INDIANAPOLIS — Through two centuries of work, artists have helped the story of Indiana come alive.

Delicate drawings show pioneer towns carved out of the Indiana wilderness. Civil War soldiers take cover behind ice-covered rocks in a powerful oil painting.

Natural beauty, from the beaches of Lake Michigan to the hills of Brown County to the Ohio River valley, reveal what drew settlers to the area in the first place.

Indiana’s racial diversity, industrial heritage and changing future is told using bright oil paints, limestone blocks and bronze.

Story continues below gallery

To celebrate the state’s bicentennial this year, the Indiana State Museum is taking visitors on a journey through 200 years of art history. The exhibition explores the role art had in shaping Indiana, from before it was founded through its agrarian roots to industrial and modern society.

From Native American artwork to masterpieces by T.C. Steele to contemporary artists such as Greenwood native Jim Kemp, museum officials hope that the breadth of the exhibition hammers home just how vital Indiana’s artistic contributions have been.

“The art made reflects the time it was created — it reflects the technology and the knowledge and the opportunity that is available to do it,” said Mark Ruschman, chief fine arts curator for the Indiana State Museum. “What I want everybody to take away from the exhibition is a better understanding of what things were like and how they got to where they are today.”

“200 Years of Indiana Art: A Cultural Legacy” was designed as a walkable art history book, using 173 pieces to take visitors from the earliest examples of artwork in the state through its various inceptions and styles.

The exhibition includes all kinds of different media. Oil paintings by Jacob Cox hang near masterpiece quilts by Susan McCord, just around the corner from a stoneware vase by Karl Martz.

“When putting this show together, the criteria was fairly broad and I had a lot of latitude to work with,” Ruschman said. “I wanted the work to be of high quality, I wanted it to represent as much of the state as possible, and I wanted people to have an understanding of where we’ve been and how far we’ve come.”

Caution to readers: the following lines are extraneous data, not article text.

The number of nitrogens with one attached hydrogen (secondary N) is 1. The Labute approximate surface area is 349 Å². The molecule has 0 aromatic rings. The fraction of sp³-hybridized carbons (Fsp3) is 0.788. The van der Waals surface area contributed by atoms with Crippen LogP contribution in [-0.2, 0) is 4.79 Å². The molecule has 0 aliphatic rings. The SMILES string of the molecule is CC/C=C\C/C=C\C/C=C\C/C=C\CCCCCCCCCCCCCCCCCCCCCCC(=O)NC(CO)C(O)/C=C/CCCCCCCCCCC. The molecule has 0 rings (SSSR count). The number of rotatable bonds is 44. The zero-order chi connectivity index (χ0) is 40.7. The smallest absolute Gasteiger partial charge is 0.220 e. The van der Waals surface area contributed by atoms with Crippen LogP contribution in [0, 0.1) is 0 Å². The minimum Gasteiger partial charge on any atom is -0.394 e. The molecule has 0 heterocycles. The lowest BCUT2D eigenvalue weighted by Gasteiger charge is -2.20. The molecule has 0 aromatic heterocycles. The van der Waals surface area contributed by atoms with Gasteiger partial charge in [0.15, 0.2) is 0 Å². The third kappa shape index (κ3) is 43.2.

Johnson County is well represented in the works. Kemp, who made unique pottery and ceramic works in his Greenwood studio, is represented by a bright red, orange and yellow wall hanging.

In her colorful abstract weaving “The Sky is Falling — Funky Chicken,” Greenwood native Donna Stader shows how contemporary artists in the 1970s broke ranks with traditional textile arts to create provocative designs.

Probably the most famous local artist is William Merritt Chase, born in Nineveh before moving to New York City and later Munich, Germany. His “Red Snapper Still Life” captures Chase’s masterful use of lighting and color to tell a story.

“He went on to become one of Indiana’s most famous artists, known worldwide,” Ruschman said. “He became one of the most prominent American artists of his day, and is still considered one of our most important artists of our time.”

The exhibition is centered in two main galleries on the museum’s third floor. As soon as people walk into the main gallery, they are presented with minutely detailed drawings and rough paintings, showing settlers establishing the first communities in Indiana.

Often, these “pioneer artists” traveled from town to town.

“They were itinerant artists, looking for work,” Ruschman said. “There weren’t large populations of people living in one place, so artists looking for business had to travel.”

Many of the pieces, particularly showing the state’s early history, are more documentary than fine artwork, Ruschman said.

“These were not tremendous works of art. But they speak very much to the point that artists were doing these types of things. It wasn’t about sweeping landscapes or famous people’s portraits,” he said.

The narrative of the show moves through important periods in Indiana art, from the rise of noted groups such as the Hoosier Group and Brown County Artists Colony, to the more industrial scenes in the art, to the avant garde use of glass, ceramic and technology.

To cover such broad ground, Ruschman worked with other museums, historical institutions and private collectors to amass a representative group of artwork.

“I wanted this show to represent as much of the state as possible, being that it’s our bicentennial,” he said. “I wanted others to feel like they had a stake in the show.”

The exhibition spills out throughout the rest of the museum, as well. Five public art installations have been included to showcase the importance of large-scale modern art in the community, Ruschman said.

The estate of George Rickey, a South Bend native and internationally famous sculptor, contributed a pair of his kinetic geometric metal pieces.

A special gallery was created for a work by Indianapolis-based artist Anila Quayyum Agha. Using a large, laser-cut cube of patterned wood, a light bulb and six white walls, Agha projects the geometric patterns of the Spanish fortress the Alhambra onto every surface.

If you go

200 Years of Art: An Indiana Legacy

Showing now through October 2 at the Indiana State Museum, 650 W. Washington St.

Visit indianamuseum.org for hours of operation and admission fees.

SHARE
Ryan Trares is a reporter for the Daily Journal. He can be reached at rtrares@dailyjournal.net or 317-736-2727.